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‘What’s Good About Canada?’ Trump Aide Navarro Blasts Ottawa Policies Toward US in Book Interview

© Tom BrennerU.S. President Donald Trump listens as White House Director of Trade and Marketing Policy Peter Navarro addresses the daily coronavirus response briefing at the White House in Washington, U.S., April 2, 2020.
U.S. President Donald Trump listens as White House Director of Trade and Marketing Policy Peter Navarro addresses the daily coronavirus response briefing at the White House in Washington, U.S., April 2, 2020. - Sputnik International
It is not the first time White House trade adviser Peter Navarro, as well as others in the administration of US President Donald Trump, have criticized the nation’s northern neighbor Canada on trade, as the presidential aide claimed in June 2018 that Canadian Prime Minister Justin Trudeau was running “bad-faith diplomacy” with the US.

US President Donald Trump's appointed trade adviser, Peter Navarro, slammed Canada’s current policies toward the United States, including what he characterized as “unfair” trade policies and Ottawa’s role in US-led multilateral NATO anti-terrorist operations in Afghanistan, according to the Canadian Broadcasting Corporation (CBC), reporting on Wednesday, citing interviews Navarro gave to CNN’s Jim Sciutto for a recently-published book.

Sciutto's new book, ‘The Madman Theory: Trump Takes On the World’, reviews Trump’s foreign policies. The book title refers to a political theory commonly associated with the foreign policy of former US President Richard Nixon, when the 37th US president, during the Cold War era, sought to make the leaders of rival Communist Bloc countries think he was irrational and volatile.

Navarro criticized Canada’s role in the US-led NATO coalition in Afghanistan, rejecting the idea that Ottawa was doing Washington “a favor” in its decade-long military presence in the war-torn country.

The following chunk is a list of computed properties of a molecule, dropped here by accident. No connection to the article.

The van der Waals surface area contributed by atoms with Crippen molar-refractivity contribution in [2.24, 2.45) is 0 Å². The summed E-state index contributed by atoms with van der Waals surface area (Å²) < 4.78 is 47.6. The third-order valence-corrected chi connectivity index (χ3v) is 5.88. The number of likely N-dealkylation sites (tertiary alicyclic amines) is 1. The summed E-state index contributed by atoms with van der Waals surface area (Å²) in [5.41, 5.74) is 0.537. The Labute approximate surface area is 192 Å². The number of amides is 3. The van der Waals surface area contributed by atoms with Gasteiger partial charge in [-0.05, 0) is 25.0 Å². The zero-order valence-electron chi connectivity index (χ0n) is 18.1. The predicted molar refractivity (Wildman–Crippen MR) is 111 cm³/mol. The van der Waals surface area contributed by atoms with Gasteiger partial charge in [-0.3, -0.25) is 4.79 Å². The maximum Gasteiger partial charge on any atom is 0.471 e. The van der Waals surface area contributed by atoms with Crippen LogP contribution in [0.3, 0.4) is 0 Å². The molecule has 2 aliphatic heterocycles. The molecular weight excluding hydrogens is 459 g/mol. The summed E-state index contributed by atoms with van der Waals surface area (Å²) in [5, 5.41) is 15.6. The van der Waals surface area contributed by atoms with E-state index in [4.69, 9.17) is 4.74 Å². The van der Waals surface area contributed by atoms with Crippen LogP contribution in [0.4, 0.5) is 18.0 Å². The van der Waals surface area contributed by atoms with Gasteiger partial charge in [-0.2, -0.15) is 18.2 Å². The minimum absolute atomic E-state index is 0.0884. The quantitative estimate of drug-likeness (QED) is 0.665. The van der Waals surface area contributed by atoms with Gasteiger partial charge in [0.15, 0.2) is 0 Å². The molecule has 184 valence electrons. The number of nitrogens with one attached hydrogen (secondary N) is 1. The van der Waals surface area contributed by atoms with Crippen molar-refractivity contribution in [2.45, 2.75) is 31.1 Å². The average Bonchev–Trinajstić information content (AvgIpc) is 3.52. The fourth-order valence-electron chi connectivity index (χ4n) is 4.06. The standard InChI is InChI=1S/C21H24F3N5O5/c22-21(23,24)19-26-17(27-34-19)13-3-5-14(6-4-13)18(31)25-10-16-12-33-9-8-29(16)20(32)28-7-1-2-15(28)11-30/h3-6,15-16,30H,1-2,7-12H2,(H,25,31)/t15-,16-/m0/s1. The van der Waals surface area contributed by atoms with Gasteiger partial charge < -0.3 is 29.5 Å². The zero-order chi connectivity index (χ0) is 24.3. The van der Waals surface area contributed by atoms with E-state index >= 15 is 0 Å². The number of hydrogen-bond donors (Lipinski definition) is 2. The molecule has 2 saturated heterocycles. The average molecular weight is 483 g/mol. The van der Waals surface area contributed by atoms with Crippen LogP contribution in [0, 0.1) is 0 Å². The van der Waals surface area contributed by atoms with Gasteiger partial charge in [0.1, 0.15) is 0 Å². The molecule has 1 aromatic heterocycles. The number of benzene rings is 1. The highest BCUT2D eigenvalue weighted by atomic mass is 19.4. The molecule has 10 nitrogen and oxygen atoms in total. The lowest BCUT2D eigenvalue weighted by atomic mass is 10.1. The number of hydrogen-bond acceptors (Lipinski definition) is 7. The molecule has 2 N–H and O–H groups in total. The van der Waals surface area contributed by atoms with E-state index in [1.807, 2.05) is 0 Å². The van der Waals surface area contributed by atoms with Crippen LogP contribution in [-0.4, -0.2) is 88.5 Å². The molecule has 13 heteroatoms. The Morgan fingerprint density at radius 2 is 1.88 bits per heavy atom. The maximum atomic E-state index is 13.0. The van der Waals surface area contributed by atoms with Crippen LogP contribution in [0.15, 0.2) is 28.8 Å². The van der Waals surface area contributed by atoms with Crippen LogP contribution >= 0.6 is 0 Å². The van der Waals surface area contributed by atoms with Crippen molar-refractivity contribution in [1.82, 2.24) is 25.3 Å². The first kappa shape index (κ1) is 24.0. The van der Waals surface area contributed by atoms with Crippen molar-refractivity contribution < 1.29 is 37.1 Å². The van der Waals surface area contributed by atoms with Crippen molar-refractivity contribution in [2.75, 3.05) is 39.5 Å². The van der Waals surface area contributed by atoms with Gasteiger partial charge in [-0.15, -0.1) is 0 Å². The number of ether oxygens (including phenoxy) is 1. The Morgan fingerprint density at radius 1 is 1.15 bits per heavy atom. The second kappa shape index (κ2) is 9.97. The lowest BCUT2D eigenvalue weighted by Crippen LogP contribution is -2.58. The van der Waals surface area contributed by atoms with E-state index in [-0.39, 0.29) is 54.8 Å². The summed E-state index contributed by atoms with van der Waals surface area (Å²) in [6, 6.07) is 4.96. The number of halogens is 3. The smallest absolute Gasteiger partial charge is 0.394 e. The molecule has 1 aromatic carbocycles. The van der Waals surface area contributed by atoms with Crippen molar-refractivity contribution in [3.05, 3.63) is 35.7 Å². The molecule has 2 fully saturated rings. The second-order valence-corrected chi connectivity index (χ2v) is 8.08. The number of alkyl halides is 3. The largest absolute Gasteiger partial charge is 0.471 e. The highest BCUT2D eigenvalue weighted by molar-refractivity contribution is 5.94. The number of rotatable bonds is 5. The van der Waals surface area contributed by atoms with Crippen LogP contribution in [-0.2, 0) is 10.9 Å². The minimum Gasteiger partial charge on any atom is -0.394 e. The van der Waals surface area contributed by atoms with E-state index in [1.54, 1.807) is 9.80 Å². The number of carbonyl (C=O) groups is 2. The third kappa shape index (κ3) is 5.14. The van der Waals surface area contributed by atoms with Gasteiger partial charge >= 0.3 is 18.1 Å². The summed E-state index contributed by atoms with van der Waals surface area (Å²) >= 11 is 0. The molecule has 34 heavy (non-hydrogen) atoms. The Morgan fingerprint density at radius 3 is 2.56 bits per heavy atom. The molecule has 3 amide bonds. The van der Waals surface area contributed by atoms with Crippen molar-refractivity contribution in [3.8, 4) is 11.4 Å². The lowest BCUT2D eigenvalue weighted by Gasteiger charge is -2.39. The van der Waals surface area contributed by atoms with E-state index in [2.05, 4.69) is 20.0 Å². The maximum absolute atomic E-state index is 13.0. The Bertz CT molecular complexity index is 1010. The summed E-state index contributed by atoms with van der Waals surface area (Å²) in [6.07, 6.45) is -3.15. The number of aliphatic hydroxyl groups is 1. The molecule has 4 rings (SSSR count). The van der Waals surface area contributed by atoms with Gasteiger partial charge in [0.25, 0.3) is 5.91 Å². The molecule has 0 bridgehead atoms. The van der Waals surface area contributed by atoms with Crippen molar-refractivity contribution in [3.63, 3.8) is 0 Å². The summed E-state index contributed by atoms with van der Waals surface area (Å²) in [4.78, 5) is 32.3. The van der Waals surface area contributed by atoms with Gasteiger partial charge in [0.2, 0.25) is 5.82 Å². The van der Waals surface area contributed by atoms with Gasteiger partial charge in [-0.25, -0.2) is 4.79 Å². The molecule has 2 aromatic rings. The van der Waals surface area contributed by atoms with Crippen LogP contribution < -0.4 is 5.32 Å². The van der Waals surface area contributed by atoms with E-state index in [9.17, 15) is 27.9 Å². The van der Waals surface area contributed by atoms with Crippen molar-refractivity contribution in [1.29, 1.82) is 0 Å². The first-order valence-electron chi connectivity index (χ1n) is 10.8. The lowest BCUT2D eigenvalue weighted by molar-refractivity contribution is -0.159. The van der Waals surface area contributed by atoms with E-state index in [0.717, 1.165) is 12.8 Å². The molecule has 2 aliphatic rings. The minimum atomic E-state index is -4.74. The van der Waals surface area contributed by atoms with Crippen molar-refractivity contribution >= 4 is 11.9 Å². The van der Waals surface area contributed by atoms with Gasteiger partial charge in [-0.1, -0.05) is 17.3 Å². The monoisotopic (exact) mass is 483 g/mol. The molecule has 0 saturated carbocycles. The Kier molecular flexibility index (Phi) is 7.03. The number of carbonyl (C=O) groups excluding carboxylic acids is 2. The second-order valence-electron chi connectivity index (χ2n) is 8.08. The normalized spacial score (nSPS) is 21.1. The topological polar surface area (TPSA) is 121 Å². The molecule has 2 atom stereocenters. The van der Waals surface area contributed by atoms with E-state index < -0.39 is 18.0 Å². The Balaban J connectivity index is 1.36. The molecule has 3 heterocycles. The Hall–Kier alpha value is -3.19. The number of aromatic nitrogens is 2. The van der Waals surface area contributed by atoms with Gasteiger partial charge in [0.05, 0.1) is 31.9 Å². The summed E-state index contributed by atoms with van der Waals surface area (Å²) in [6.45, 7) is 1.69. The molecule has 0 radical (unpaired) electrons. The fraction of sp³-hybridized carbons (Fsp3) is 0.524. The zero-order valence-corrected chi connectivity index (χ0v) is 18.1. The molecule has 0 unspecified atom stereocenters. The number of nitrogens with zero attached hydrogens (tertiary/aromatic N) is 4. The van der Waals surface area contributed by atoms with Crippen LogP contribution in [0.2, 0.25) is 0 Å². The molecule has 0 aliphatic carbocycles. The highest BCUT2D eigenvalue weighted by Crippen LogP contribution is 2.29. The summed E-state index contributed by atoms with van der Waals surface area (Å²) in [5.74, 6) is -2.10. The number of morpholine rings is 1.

“Were they doing us a favor, or were they brought into the idea they needed to do that as part of the global effort against terrorists?” Navarro said in a recorded audio interview, quoted by the CBC. “I mean, if they were just doing us a favor, maybe their government should have been thrown out of office. I mean, every time that a Canadian shows up in a uniform, it’s doing us a favor? How’s that work?”

The Trump-appointed advisor took a swipe at Canadian cross-border policies toward the US, accusing Ottawa of serving as a “way station” for Chinese products that would otherwise be subject to strict US tariffs.

“What’s good about Canada?” Navarro said to book author Sciutto. “It’s like this blue-eyed brother kind of thing. It’s just Canada. It has its own national interests and self-interests.”

In an interview with CTV News, former US Defence Secretary and CIA director in the Obama administration, Leon Panetta, refuted Navarro’s opinions regarding Canada, arguing that Ottawa has been “in the foxhole” with Washington and was a long-standing and trusted ally long before Trump came to the White House.

“[Trump] sends a strong signal that he is not a trustworthy member or a trustworthy ally, and that raises a lot of concerns with regards to those strong alliances that are critical to peace and prosperity,” Panetta said, quoted by CBC. “Instead of an America that is a world leader, the rest of the world is looking at the United States as a rogue nation that cannot be trusted”.

In June 2018, following the 44th G7 summit in Quebec, Trump advisor Navarro insisted that Canadian Prime Minister Justin Trudeau was exhibiting “bad-faith diplomacy” toward the US, ramping up his rhetoric by declaring that there was a “special place in hell” for the Canadian leader.

Tensions between the US and Canada on trade issues escalated recently after the Trump administration re-imposed a 10 percent tariff on Canadian aluminum, prompting PM Trudeau to vow that his government “will impose countermeasures that will include dollar-for-dollar retaliatory tariffs”.

The US tariffs on Canada’s aluminum imports, originally 25 percent, were lifted in May of 2019, after reaching an agreement as part of the US–Mexico–Canada trade deal (USMCA), an updated version of the North American Free Trade Agreement (NAFTA).

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